Before the program, the city recovered about 11% of all materials in the central business district headed to the landfill. “After implementing this program, up to the last couple of months, we’re able to get that recovery rate. [Of] what would have been sent to a landfill, we’re able to recover 80% of all that material,” Futter said.

At Crowne Plaza, recovering food waste has become a hotel-wide practice among employees, and not just the 33 kitchen staff and 100 food and beverage associates. It’s transcended language barriers and has endured morning and night shift changes.

“With any luck people will believe that recycling anything is a good thing,” Sant said. “I see it as a necessity and a need. We’re taking a lot from the Earth and I think this is something that’s important.”

Louisville’s program has been so successful that officials are eyeing expansion in another business district. But the cherry on top would be launching a residential program, which could happen as soon as next year. Similar to the business program, the residential initiative would require households to dispose of food waste and yard clippings in one container, and everything else in another.

Officials estimate the city could achieve a 75% recovery rate, “which is amazing,” Futter said.

“We are at 80% or above at what we are able to recover so we are excited about the possibility of moving this into residential,” she said. “I think that’s only natural that that’s the next step. I think Louisville is looking forward to the future. I think we are making strides in sustainability efforts all the time.”

Other parts of the country are taking note.

“There is not another program that is exactly like what we are doing,” Futter said. “We get phone calls all the time from people that want to know how to do this. When we have consultants come in to do this from Seattle, from Florida, from other places, they’re, like, ‘What is this program?’ Even they didn’t understand.”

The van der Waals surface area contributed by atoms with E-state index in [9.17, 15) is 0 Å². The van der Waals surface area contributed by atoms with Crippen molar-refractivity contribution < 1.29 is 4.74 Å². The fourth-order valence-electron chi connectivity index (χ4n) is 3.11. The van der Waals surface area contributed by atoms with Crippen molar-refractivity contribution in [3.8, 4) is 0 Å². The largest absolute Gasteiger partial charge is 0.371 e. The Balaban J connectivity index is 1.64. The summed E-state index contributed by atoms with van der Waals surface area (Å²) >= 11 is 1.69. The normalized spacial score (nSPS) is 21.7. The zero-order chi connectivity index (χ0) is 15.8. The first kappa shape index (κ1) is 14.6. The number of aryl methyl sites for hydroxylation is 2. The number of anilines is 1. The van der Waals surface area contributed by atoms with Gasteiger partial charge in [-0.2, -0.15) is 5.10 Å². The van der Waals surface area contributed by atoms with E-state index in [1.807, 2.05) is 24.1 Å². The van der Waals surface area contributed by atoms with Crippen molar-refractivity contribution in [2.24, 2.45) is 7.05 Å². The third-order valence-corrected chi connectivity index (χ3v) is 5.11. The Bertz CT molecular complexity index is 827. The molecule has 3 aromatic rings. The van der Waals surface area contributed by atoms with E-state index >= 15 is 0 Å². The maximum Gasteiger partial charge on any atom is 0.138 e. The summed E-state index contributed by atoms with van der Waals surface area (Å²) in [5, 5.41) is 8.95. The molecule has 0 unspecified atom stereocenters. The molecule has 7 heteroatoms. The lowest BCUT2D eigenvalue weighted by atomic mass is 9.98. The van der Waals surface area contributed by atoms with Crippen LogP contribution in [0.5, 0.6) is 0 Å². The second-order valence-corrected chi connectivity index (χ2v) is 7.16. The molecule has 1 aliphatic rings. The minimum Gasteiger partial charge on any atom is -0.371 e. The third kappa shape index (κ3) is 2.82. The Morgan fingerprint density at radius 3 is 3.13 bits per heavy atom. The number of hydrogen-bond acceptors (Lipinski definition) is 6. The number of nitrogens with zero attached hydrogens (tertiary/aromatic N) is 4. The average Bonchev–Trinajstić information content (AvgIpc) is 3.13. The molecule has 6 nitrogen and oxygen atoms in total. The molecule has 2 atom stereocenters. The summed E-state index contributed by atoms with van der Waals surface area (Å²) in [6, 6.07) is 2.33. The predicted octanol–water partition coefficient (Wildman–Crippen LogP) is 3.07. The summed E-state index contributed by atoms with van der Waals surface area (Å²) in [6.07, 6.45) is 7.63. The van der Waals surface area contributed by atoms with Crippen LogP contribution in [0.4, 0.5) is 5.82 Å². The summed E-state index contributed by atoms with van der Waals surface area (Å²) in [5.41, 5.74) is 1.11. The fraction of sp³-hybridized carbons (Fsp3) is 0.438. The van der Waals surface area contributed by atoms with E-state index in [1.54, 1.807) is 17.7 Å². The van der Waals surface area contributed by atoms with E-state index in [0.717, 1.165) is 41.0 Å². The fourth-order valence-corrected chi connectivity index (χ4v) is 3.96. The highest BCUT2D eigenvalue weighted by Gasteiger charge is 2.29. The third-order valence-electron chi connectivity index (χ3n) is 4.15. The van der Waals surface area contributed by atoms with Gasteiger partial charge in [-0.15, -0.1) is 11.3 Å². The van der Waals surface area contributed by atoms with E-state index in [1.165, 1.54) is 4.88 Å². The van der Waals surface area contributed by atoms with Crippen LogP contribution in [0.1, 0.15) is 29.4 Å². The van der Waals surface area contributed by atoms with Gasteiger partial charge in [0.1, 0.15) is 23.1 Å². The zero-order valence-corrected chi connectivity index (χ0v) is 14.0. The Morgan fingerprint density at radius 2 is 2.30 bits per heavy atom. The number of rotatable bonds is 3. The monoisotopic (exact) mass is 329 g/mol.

Executive Chef Paul Sant
Executive Chef Paul Sant at the Crowne Plaza Louisville Airport Hotel adds food scraps to the bin destined for composting.

“In 2010, an estimated 133 billion
pounds of food from U.S. retail food
stores, restaurants and homes never
made it into people’s stomachs,
according to the EPA. ”

A Multi-Layered Problem

Logsdon, with the state Department for Environmental Protection, and Sagar, with the Southeast Recycling Development Council, agree Louisville’s program is “cutting edge.”

But how to tackle food waste on a more comprehensive scale is a difficult nut to crack.

“The hard thing about food waste is we’re still wrapping our mind around where it’s happening and what to do with it and how do deal with it safely,” said Amanda Hege, director of community outreach for the Department of Dietetics and Human Nutrition at the University of Kentucky. It’s a dizzying, multi-faceted problem with many combinations of possible remedies.

Contributing to the confusion is everything from inconsistent food labels — “sell by” versus “use by” — to the super-size mentality “that we’ve developed in food marketing and we’re wearing around our hips at this point,” Sagar said, to infrastructure improvements to get useable food to donation facilities.

“This is a huge problem that’s going to take a lot of ways to solve,” Sagar said. “None of these ways are going to entirely fix it. How do we promulgate the understanding of rules better? Some of it may be rules changes and some of it may be understanding the rules we’ve got.”

At the state level, funding is at a premium. Recycling, as a whole, is struggling. “I don’t want to say we’re in a historic low, but we’re in a trough right now,” Logsdon said. “I think the assumption is it’ll go back up.”

With commodity prices at rock-bottom, it costs companies more to collect materials than what they make from recycling them. Compounding the issue: Other materials, like tires and electronic scrap, are higher on the state’s priority list, leaving organics as the odd waste out.

“People can compost at home,” Logsdon said. “You can’t compost electronics.” Over the past two years the state doled out $7 million in grants to help counties with recycling efforts. Food waste has been addressed at the county level. Franklin County, for example, has started a composting initiative with animal carcasses with the possibility of expanding into organics later in its three-year plan.